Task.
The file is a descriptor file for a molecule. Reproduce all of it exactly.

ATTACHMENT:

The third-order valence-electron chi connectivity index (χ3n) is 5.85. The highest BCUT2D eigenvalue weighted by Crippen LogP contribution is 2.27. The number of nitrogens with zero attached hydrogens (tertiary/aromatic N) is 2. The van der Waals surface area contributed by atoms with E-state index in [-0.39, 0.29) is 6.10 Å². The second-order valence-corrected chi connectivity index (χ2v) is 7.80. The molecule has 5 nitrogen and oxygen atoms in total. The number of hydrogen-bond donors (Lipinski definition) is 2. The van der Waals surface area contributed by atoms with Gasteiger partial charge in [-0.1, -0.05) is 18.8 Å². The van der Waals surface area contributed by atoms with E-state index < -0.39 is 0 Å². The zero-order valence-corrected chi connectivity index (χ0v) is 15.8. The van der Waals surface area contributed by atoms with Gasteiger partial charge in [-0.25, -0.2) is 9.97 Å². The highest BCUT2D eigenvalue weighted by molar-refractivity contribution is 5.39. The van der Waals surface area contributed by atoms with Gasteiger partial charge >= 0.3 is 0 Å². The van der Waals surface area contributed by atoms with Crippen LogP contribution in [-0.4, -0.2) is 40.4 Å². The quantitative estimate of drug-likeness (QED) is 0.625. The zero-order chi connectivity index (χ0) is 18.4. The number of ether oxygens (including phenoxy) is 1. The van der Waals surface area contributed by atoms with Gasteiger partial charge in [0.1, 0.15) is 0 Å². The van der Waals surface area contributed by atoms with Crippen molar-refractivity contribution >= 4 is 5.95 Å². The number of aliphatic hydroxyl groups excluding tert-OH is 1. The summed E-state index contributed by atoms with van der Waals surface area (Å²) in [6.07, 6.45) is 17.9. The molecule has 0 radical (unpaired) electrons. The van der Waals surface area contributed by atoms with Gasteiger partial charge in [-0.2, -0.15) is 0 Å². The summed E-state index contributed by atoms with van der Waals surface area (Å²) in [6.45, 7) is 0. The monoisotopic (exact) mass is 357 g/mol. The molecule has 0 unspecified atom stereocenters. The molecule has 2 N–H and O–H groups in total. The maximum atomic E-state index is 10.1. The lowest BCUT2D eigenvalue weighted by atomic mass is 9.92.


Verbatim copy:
The third-order valence-electron chi connectivity index (χ3n) is 5.85. The highest BCUT2D eigenvalue weighted by Crippen LogP contribution is 2.27. The number of nitrogens with zero attached hydrogens (tertiary/aromatic N) is 2. The van der Waals surface area contributed by atoms with E-state index in [-0.39, 0.29) is 6.10 Å². The second-order valence-corrected chi connectivity index (χ2v) is 7.80. The molecule has 5 nitrogen and oxygen atoms in total. The number of hydrogen-bond donors (Lipinski definition) is 2. The van der Waals surface area contributed by atoms with Gasteiger partial charge in [-0.1, -0.05) is 18.8 Å². The van der Waals surface area contributed by atoms with E-state index < -0.39 is 0 Å². The zero-order valence-corrected chi connectivity index (χ0v) is 15.8. The van der Waals surface area contributed by atoms with Gasteiger partial charge in [-0.25, -0.2) is 9.97 Å². The highest BCUT2D eigenvalue weighted by molar-refractivity contribution is 5.39. The van der Waals surface area contributed by atoms with Gasteiger partial charge >= 0.3 is 0 Å². The van der Waals surface area contributed by atoms with Crippen LogP contribution in [-0.4, -0.2) is 40.4 Å². The quantitative estimate of drug-likeness (QED) is 0.625. The zero-order chi connectivity index (χ0) is 18.4. The number of ether oxygens (including phenoxy) is 1. The van der Waals surface area contributed by atoms with Gasteiger partial charge in [0.1, 0.15) is 0 Å². The van der Waals surface area contributed by atoms with Crippen molar-refractivity contribution >= 4 is 5.95 Å². The number of aliphatic hydroxyl groups excluding tert-OH is 1. The summed E-state index contributed by atoms with van der Waals surface area (Å²) in [6.07, 6.45) is 17.9. The molecule has 0 radical (unpaired) electrons. The van der Waals surface area contributed by atoms with Gasteiger partial charge in [-0.2, -0.15) is 0 Å². The summed E-state index contributed by atoms with van der Waals surface area (Å²) in [6.45, 7) is 0. The monoisotopic (exact) mass is 357 g/mol. The molecule has 0 unspecified atom stereocenters. The molecule has 2 N–H and O–H groups in total. The maximum atomic E-state index is 10.1. The lowest BCUT2D eigenvalue weighted by atomic mass is 9.92.